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Please note: The Frank Talk articles listed below contain historical material. The data provided was current at the time of publication. For current information regarding any of the funds mentioned in these presentations, please visit the appropriate fund performance page.

Are We Headed for a Passive Index Meltdown?
September 19, 2018

Without Googling, try to guess who said the following quote: “If everybody indexed, the only word you could use is chaos, catastrophe. The markets would fail.”

Give up?

The speaker, believe it or not, is John Bogle, founder of Vanguard, which has been at the forefront of indexing. Bogle made the comment last year at the Berkshire Hathaway shareholder meeting, basically admitting that there’s a limit to the amount of passive investing the market can handle and still function efficiently.

The thing is, we’re testing that limit more and more every day as passive mutual funds and ETFs—those that seek not to “beat the market” but track an index—take up a larger slice of the pie. The share has increased dramatically in the past 10 years, rising from only 15 percent in 2007 to as much as 35 percent by the end of 2017.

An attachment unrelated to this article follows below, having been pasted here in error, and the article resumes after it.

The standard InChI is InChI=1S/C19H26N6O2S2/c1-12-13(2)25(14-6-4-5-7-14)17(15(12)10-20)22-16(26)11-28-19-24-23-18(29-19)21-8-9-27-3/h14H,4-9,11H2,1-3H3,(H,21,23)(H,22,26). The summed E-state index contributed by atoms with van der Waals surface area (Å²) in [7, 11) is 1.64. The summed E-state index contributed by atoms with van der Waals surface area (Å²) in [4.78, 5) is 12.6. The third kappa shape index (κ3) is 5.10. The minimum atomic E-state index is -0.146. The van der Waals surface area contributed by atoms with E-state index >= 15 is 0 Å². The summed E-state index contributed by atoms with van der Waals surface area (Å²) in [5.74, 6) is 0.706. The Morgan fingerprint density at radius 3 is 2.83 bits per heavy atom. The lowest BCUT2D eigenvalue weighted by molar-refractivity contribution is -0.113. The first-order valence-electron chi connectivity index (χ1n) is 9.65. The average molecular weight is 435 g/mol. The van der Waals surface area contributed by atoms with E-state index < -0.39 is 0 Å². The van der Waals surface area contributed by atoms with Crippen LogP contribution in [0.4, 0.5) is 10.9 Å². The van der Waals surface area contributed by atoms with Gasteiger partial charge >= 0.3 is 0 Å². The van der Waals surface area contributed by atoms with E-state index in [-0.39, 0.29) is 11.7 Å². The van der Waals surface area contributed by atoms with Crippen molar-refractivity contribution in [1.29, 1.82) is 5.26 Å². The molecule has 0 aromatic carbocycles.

Index funds have grown as a share of the fund market
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As for when passive investments will overtake the active market, Moody’s Investors Service estimates we’ll see this happen sometime between 2021 and 2024. Markets simply wouldn’t be able to function without active managers calling the shots—rewarding good corporate governance and punishing the bad—so Bogle’s what-if scenario of 100 percent indexing is, for now, purely hypothetical.

Nevertheless, the seismic shift into indexing has come with some unexpected consequences, including price distortion. New research, which I’ll get into below, shows that it has inflated share prices for a number of popular stocks. A lot of trading now is based not on fundamentals but on low fees. These ramifications have only intensified as active managers have increasingly been pushed to the side.